The Library of Congress's decision on the CARP webcasting rates is up
The most significant difference between the CARP's determination and the Librarian's decision is that the Librarian has abandoned the CARP's two-tiered rate structure of 0.14c per performance for 'internet-only' transmissions and 0.07c for each retransmission of a performance in an AM/FM radio broadcast, and has decided that the rate of 0.07c will apply to both types of transmission. Some of the rates for noncommercial broadcasters have also been decreased, and the fee webcasters and broadcasters must pay for the making of ephemeral recordings has been reduced from 9% of the performance fees to 8.8%. The minimum payment for business establishment services was increased to $10,000.
So, the basic structure still stands, the webcasters are still charged huge back royalties,and they still don't have the freedom to offer interactive programming in any meaningful way. The logic of record companies of paying thousands to get airplay on the radio, but trying to extract thousands for wireplay on the net escapes me still. Here are the terms of the licence, which have lots of vague clauses about DRM type stuff that look as if they were deliberately written to be only settleable in court at great cost:
(v) the transmitting entity cooperates to prevent, to the extent feasible without imposing substantial costs or burdens, a transmission recipient or any other person or entity from automatically scanning the transmitting entity's transmissions alone or together with transmissions by other transmitting entities in order to select a particular sound recording to be transmitted to the transmission recipient, except that the requirement of this clause shall not apply to a satellite digital audio service that is in operation, or that is licensed by the Federal Communications Commission, on or before July 31, 1998;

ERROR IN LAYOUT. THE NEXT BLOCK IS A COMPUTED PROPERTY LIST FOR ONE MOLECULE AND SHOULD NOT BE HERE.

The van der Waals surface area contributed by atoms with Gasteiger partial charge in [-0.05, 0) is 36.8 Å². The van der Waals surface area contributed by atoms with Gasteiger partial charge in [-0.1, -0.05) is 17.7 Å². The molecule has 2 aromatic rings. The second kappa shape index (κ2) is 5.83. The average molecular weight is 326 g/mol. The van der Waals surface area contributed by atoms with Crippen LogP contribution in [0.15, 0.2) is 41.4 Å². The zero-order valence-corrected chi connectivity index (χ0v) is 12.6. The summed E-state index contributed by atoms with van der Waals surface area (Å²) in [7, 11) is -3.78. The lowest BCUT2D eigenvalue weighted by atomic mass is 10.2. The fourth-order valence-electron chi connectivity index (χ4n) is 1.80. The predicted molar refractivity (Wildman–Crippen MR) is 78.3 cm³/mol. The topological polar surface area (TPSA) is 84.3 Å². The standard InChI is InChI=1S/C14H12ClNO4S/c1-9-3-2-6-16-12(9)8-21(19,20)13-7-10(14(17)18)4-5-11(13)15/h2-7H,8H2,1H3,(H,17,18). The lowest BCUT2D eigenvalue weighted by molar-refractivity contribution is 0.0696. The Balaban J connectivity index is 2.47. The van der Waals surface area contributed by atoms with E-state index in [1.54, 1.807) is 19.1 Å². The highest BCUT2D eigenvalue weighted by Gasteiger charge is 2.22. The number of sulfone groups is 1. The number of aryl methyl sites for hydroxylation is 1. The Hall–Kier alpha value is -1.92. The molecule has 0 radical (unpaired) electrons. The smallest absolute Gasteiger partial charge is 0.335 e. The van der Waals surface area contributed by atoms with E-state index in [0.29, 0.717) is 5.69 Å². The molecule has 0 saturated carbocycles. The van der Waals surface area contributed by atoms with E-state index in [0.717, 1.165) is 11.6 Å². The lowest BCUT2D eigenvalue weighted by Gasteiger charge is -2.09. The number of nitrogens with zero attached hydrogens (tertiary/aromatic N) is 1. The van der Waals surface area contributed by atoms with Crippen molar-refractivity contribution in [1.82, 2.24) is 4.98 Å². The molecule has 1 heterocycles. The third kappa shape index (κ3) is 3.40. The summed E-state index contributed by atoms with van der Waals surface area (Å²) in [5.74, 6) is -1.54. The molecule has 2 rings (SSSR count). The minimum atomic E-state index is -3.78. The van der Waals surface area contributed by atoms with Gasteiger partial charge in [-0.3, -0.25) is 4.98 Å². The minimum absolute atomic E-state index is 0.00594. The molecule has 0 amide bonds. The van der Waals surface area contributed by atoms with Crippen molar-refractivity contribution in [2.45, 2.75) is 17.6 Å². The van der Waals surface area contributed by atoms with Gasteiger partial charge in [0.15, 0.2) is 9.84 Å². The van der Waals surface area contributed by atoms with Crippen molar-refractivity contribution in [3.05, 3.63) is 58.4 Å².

Is this an Anti-TiVo clause?
(vi) the transmitting entity takes no affirmative steps to cause or induce the making of a phonorecord by the transmission recipient, and if the technology used by the transmitting entity enables the transmitting entity to limit the making by the transmission recipient of phonorecords of the transmission directly in a digital format, the transmitting entity sets such technology to limit such making of phonorecords to the extent permitted by such technology;
viii) the transmitting entity accommodates and does not interfere with the transmission of technical measures that are widely used by sound recording copyright owners to identify or protect copyrighted works, and that are technically feasible of being transmitted by the transmitting entity without imposing substantial costs on the transmitting entity or resulting in perceptible aural or visual degradation of the digital signal, except that the requirement of this clause shall not apply to a satellite digital audio service that is in operation, or that is licensed under the authority of the Federal Communications Commission, on or before July 31, 1998, to the extent that such service has designed, developed, or made commitments to procure equipment or technology that is not compatible with such technical measures before such technical measures are widely adopted by sound recording copyright owners;